Lincoln’s Assassin, The Unsolicited Confessions of J Wilkes Booth

B2027

The author has taken lively and innovative approach to presenting one of the possible diaries of the conspiracy theories that surround the assassination of Abraham Lincoln. The book is set out as a play and imagines the unsolicited confessions of an assassin who has escaped, only to emerge many years later. The book layout is appropriate in as much as J Wilkes Booth was an actor who came from a well-known American acting family, and the assassination took place in a box at a theatre.

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NAME: Lincoln’s Assassin, The Unsolicited Confessions of J Wilkes Booth
DATE: 190914
FILE: R2027
AUTHOR: J F Pennington
PUBLISHER: Pen & Sword
BINDING: hard back
PAGES: 305
PRICE: £18.99
GENRE: Fiction
SUBJECT: Lincoln, J Wilkes Booth, assassin, President, Civil War, conspiracy, politics, fugitive, pistol, opera, stage, theatre, actors, acting family
ISBN: 1-78346-292-2
IMAGE: B2027.jpg
BUYNOW: http://tinyurl.com/nqobf5z
LINKS:
DESCRIPTION: The author has taken lively and innovative approach to presenting one of the possible diaries of the conspiracy theories that surround the assassination of Abraham Lincoln. The book is set out as a play and imagines the unsolicited confessions of an assassin who has escaped, only to emerge many years later. The book layout is appropriate in as much as J Wilkes Booth was an actor who came from a well-known American acting family, and the assassination took place in a box at a theatre.

When any famous individual meets an untimely end, conspiracy theories usually flourish even where there is a wealth of evidence and witness statements to support the official review of the death and conclusions produced from that review. A later US President, John F Kennedy, has also generated a conspiracy theory industry, but perhaps with a greater number of anomalies than those produced by the shooting of President Lincoln.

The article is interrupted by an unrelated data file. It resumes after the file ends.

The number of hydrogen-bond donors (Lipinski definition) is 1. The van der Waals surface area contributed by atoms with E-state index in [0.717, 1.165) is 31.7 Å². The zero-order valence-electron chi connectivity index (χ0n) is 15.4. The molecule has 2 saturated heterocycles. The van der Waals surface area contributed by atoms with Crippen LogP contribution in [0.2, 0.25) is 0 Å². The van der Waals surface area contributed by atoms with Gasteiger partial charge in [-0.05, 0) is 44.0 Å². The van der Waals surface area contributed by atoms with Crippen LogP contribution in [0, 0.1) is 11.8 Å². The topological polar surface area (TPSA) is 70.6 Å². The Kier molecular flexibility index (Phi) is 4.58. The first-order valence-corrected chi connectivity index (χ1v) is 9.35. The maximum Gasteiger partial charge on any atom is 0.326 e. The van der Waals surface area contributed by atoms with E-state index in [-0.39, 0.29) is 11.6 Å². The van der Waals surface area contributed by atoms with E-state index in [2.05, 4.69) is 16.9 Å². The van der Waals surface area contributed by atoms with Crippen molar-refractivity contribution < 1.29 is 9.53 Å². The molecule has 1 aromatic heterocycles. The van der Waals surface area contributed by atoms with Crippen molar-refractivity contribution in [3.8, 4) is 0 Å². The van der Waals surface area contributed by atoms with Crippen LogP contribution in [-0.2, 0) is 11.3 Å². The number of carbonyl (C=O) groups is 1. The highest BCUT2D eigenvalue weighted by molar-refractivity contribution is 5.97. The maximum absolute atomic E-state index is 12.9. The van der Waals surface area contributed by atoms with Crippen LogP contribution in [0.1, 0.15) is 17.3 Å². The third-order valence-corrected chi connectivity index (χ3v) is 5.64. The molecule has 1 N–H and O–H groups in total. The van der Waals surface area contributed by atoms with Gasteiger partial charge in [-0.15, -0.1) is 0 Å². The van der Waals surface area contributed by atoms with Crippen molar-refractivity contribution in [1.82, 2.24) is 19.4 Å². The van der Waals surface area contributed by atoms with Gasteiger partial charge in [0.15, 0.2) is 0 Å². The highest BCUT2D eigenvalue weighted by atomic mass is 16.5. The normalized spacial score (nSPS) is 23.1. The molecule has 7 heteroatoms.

In the assassination of Lincoln, there is general agreement that Wilkes Booth was the shooter and that he was identified by a complete audience as he leapt from Lincoln’s box onto the stage and then fled through the scenery. However, there is no clear and definitive evidence of his motive, or whether he was acting alone for political or personal reasons. This provides fertile ground for conspiracy theory that would only have been addressed had Wilkes Booth been taken alive and put on trial.

When the assassin fled, he left in his trail a fog of confusion. Even his cry on killing Lincoln, clearly heard by many witnesses in the theatre, could have been interpreted in several ways, but principally as either a declaration for Virginia or a political statement on the character of the victim.

Further clarity did not emerge twelve days later when Wilkes Booth was killed and burned in a tobacco shed. There was a lack of transparency in identifying the body and some claims are that the body was so badly burned, identification was impossible. At the time, there were suspicions that Wilkes Booth was not dead and widespread suspicion as to the size of a conspiracy to assassinate Lincoln. There may never be a definitive answer, such is the nature of assassinations where investigations do not lead to apprehension and trial.

The author has researched with care and his plot line is convincing. The reader is led through the events and the political landscape, Wilkes Booth’s escape, with another shot and burned in his place, and how the assassin went on to live in obscurity. As a fictional story, the book has great merit and will be thoroughly enjoyed by readers, but it will also appeal to those interested in history and conspiracy because it is based on facts and interpretations that are entirely credible, even if they cannot produce ultimate proof and may not reflect the real situation.

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